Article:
Senior figures want Mr Cameron to emulate Nick Clegg's Lib Dems, who formally backed the 2010 Coalition deal, a move that was seen to have cemented more party discipline over policy compromises.
The failure of the Conservatives to do the same three years ago has been blamed on a series of Commons revolts by Tory backbenchers.
One senior Tory source suggested Mr Cameron wanted MPs to have to "dip their hands in the blood" by signing up to any fresh Lib-Con agreement.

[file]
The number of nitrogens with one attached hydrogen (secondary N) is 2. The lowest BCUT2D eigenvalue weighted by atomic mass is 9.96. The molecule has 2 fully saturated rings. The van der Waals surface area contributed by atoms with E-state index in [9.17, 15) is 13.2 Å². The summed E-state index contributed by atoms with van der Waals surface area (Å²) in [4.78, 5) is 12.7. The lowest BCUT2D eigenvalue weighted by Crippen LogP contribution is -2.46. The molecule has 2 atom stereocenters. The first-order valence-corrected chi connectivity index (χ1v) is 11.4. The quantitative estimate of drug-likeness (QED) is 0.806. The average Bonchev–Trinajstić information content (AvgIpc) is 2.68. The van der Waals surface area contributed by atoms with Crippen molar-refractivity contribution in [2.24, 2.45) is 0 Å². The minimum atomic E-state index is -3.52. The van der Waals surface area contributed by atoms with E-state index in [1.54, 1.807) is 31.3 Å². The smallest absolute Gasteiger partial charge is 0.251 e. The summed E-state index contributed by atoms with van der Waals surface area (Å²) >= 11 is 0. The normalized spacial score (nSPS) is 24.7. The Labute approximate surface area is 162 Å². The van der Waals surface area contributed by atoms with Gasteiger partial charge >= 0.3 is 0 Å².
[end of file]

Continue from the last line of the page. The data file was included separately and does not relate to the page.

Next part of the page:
Graham Brady, chairman of the 1922 Committee of Tory backbenchers, said it was "essential" they were fully involved if their party leader again failed to secure a Commons majority.
"If there was to be another hung parliament and coalition was a possible outcome, then it is important all the parties that might be part of that would have a proper full discussion and would participate in the decision-making process."
Tory colleague Douglas Carswell said: "A coalition necessarily means having to stomach stuff you don't want to stomach. If you've all had a say in it, you are far more likely to put up with that."